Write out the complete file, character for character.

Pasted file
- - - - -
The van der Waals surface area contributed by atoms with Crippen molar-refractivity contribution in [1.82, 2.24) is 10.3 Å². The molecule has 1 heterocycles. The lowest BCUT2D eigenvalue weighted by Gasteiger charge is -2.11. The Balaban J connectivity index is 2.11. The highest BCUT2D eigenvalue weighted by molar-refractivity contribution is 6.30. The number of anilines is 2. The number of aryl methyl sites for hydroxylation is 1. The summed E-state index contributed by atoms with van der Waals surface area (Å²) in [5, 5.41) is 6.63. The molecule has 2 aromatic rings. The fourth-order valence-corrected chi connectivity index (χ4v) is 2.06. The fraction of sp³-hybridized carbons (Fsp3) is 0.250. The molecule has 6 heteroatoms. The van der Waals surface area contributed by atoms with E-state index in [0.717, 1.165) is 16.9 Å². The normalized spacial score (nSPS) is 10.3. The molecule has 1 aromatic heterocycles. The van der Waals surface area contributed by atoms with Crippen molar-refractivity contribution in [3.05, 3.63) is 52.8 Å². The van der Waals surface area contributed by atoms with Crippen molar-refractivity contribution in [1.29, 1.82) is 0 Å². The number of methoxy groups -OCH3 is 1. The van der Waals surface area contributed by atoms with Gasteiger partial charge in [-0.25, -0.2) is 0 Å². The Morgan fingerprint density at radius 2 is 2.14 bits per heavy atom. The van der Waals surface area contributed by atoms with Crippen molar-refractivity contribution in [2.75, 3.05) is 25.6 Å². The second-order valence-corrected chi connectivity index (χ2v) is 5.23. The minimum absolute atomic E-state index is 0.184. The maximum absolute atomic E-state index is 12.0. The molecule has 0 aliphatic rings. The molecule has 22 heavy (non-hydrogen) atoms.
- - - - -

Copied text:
The van der Waals surface area contributed by atoms with Crippen molar-refractivity contribution in [1.82, 2.24) is 10.3 Å². The molecule has 1 heterocycles. The lowest BCUT2D eigenvalue weighted by Gasteiger charge is -2.11. The Balaban J connectivity index is 2.11. The highest BCUT2D eigenvalue weighted by molar-refractivity contribution is 6.30. The number of anilines is 2. The number of aryl methyl sites for hydroxylation is 1. The summed E-state index contributed by atoms with van der Waals surface area (Å²) in [5, 5.41) is 6.63. The molecule has 2 aromatic rings. The fourth-order valence-corrected chi connectivity index (χ4v) is 2.06. The fraction of sp³-hybridized carbons (Fsp3) is 0.250. The molecule has 6 heteroatoms. The van der Waals surface area contributed by atoms with E-state index in [0.717, 1.165) is 16.9 Å². The normalized spacial score (nSPS) is 10.3. The molecule has 1 aromatic heterocycles. The van der Waals surface area contributed by atoms with Crippen molar-refractivity contribution in [3.05, 3.63) is 52.8 Å². The van der Waals surface area contributed by atoms with Crippen molar-refractivity contribution in [1.29, 1.82) is 0 Å². The number of methoxy groups -OCH3 is 1. The van der Waals surface area contributed by atoms with Gasteiger partial charge in [-0.25, -0.2) is 0 Å². The Morgan fingerprint density at radius 2 is 2.14 bits per heavy atom. The van der Waals surface area contributed by atoms with Crippen molar-refractivity contribution in [2.75, 3.05) is 25.6 Å². The second-order valence-corrected chi connectivity index (χ2v) is 5.23. The minimum absolute atomic E-state index is 0.184. The maximum absolute atomic E-state index is 12.0. The molecule has 0 aliphatic rings. The molecule has 22 heavy (non-hydrogen) atoms.